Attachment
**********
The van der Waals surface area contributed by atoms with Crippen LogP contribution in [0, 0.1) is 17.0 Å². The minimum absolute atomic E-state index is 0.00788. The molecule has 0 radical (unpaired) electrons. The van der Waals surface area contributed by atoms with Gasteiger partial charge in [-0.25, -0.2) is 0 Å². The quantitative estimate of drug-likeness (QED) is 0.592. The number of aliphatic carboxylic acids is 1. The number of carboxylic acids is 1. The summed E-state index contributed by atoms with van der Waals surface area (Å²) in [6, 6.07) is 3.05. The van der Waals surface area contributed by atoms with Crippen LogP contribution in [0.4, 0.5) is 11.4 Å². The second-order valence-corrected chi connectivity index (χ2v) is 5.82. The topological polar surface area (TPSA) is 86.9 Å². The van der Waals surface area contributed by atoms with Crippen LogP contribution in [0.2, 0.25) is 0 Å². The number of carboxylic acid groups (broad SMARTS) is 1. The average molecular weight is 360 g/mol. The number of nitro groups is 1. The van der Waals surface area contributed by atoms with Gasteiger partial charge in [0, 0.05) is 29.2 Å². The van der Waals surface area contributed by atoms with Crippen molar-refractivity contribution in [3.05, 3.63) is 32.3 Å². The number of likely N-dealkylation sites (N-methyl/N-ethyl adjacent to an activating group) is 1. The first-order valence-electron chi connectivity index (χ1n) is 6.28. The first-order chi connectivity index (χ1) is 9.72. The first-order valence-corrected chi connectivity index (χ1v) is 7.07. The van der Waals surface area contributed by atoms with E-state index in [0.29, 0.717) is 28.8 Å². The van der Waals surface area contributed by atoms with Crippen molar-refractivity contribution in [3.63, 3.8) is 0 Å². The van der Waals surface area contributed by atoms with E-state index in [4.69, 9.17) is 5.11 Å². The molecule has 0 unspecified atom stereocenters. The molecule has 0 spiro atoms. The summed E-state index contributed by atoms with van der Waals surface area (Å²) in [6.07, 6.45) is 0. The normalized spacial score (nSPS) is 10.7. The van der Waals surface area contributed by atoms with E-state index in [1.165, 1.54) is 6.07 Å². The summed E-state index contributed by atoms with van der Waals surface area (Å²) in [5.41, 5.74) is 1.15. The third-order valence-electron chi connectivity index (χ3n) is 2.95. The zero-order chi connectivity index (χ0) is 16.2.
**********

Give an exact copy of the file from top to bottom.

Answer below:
The van der Waals surface area contributed by atoms with Crippen LogP contribution in [0, 0.1) is 17.0 Å². The minimum absolute atomic E-state index is 0.00788. The molecule has 0 radical (unpaired) electrons. The van der Waals surface area contributed by atoms with Gasteiger partial charge in [-0.25, -0.2) is 0 Å². The quantitative estimate of drug-likeness (QED) is 0.592. The number of aliphatic carboxylic acids is 1. The number of carboxylic acids is 1. The summed E-state index contributed by atoms with van der Waals surface area (Å²) in [6, 6.07) is 3.05. The van der Waals surface area contributed by atoms with Crippen LogP contribution in [0.4, 0.5) is 11.4 Å². The second-order valence-corrected chi connectivity index (χ2v) is 5.82. The topological polar surface area (TPSA) is 86.9 Å². The van der Waals surface area contributed by atoms with Crippen LogP contribution in [0.2, 0.25) is 0 Å². The number of carboxylic acid groups (broad SMARTS) is 1. The average molecular weight is 360 g/mol. The number of nitro groups is 1. The van der Waals surface area contributed by atoms with Gasteiger partial charge in [0, 0.05) is 29.2 Å². The van der Waals surface area contributed by atoms with Crippen molar-refractivity contribution in [3.05, 3.63) is 32.3 Å². The number of likely N-dealkylation sites (N-methyl/N-ethyl adjacent to an activating group) is 1. The first-order valence-electron chi connectivity index (χ1n) is 6.28. The first-order chi connectivity index (χ1) is 9.72. The first-order valence-corrected chi connectivity index (χ1v) is 7.07. The van der Waals surface area contributed by atoms with E-state index in [0.29, 0.717) is 28.8 Å². The van der Waals surface area contributed by atoms with Crippen molar-refractivity contribution in [3.63, 3.8) is 0 Å². The van der Waals surface area contributed by atoms with E-state index in [4.69, 9.17) is 5.11 Å². The molecule has 0 unspecified atom stereocenters. The molecule has 0 spiro atoms. The summed E-state index contributed by atoms with van der Waals surface area (Å²) in [6.07, 6.45) is 0. The normalized spacial score (nSPS) is 10.7. The van der Waals surface area contributed by atoms with E-state index in [1.165, 1.54) is 6.07 Å². The summed E-state index contributed by atoms with van der Waals surface area (Å²) in [5.41, 5.74) is 1.15. The third-order valence-electron chi connectivity index (χ3n) is 2.95. The zero-order chi connectivity index (χ0) is 16.2.